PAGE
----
Another example is the swedish artist Stina Wollter who is a true activist of equal rights and the human body. Her instagram (@stinawollter) is full of posts with for example “free the nipple”- activism. She writes about the body with the aim to de-dramatize it and delete the norms of the human body. According to me she is true power. But her feed has also alot of post showing when Instagram deletes her pictures and stories. In the meantime alot of posts from other accounts can stay. Take a look at Stina’s own example here:

    REALLY? Are you serious @instagram ?! A SHADOW FROM A BREAST IS REMOVED FROM MY ACCONT BUT NOT THIS?

    A post shared by Stina Wollter (@stinawollter) on

    Why do you think it is like this? It is 2016, shouldn’t we have got this right by now?

    So yes, social media and the world needed Free the nipple. It is a strong movement for body activism and a powerful beginning of freeing all nipples out there.

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  2. Why do you think it is like this? It is 2016, shouldn’t we have got this right by now?
    (YES, but apparently nipples are extremely offensive and our poor souls can not handle to see things that might be inappropriate to see. Especially when you are under aged and scrolling on social media. It is clearly impossible to google more disturbing content)

    Do you think that Free The Nipple is a meaningless movement and hashtag that is irrelevant for the gender equality fight or is it a necessary and drastic move to raise awareness about it?

    I think there are different ways to approach the Free The Nipple movement. I wouldn’t say that it is meaningless or irrelevant. The whole fuss about seeing nipples is very hypocrite. Whether it is a successful way to communicate feminism is a point that I’m not sure about. It is not something I would think about immediately. Perhaps I’m not that aware of the bigger picture, or the meso trend behind this micro trend. I definitely agree that it is a micro trend, but I would consider equality as the mega trend which is holding it all together.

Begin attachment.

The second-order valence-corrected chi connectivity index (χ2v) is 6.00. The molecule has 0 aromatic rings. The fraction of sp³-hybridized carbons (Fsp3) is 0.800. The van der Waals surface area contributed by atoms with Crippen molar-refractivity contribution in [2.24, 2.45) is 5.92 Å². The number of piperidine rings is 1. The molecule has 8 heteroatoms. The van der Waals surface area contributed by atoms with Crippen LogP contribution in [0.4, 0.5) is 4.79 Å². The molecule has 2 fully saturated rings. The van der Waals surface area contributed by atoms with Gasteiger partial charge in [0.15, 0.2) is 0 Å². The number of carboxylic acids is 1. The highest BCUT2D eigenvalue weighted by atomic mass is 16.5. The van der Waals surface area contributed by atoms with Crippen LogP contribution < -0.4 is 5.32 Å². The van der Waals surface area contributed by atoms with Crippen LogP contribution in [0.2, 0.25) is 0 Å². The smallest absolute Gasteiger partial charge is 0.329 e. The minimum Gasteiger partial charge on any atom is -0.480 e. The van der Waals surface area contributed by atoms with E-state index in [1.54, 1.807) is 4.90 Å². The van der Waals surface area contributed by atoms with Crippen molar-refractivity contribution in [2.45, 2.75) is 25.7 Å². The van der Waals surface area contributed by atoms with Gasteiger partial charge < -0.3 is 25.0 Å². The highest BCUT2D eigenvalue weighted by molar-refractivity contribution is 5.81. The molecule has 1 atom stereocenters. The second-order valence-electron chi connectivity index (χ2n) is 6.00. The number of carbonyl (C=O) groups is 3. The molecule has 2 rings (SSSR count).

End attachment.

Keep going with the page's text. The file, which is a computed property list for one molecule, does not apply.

I feel like this Free The Nipple movement is more about the weirdness of the internet. You can find porn in less than a second, but a decent half-naked portrait of a woman on Instagram is immediately inappropriate. Even blurred out nipples are so obvious that it is a strange thing to censor.

    I’m not sure whether this movement is extremely necessary in the gender equality fight. On the other hand, every small step will help. Perhaps the basic fact of not being aware of these small details is actually very important.

    Since you seem to be personally interested in this subject, you might want to take a look at FEMEN (https://en.wikipedia.org/wiki/Femen) and their documentary. I think this was quite a big thing before the Free The Nipple movement.

    – Cashmyra Rozendaal

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  3. I think it’s definitely necessary to pay attention to the equality of the sexes. It’s not okay that it’s still possible that a man earns more than a woman in the same position.
    But I’m not sure if ”Free the nipple” is the right way to raise awareness for this problem.
    Man also don’t walk on the streets without their shirt on, so why should women. Of course I understand the statement but I think it’s a little too much.

    The thing I notice is that the attention of the whole free the nipple movement moved to pictures of naked boobs instead of attention for the equal rights of man and women. And I don’t think that’s the purpose of the free the nipple movement. In my opinion making a more serious and less naked statement would be better and more helpful to create awareness for the problem.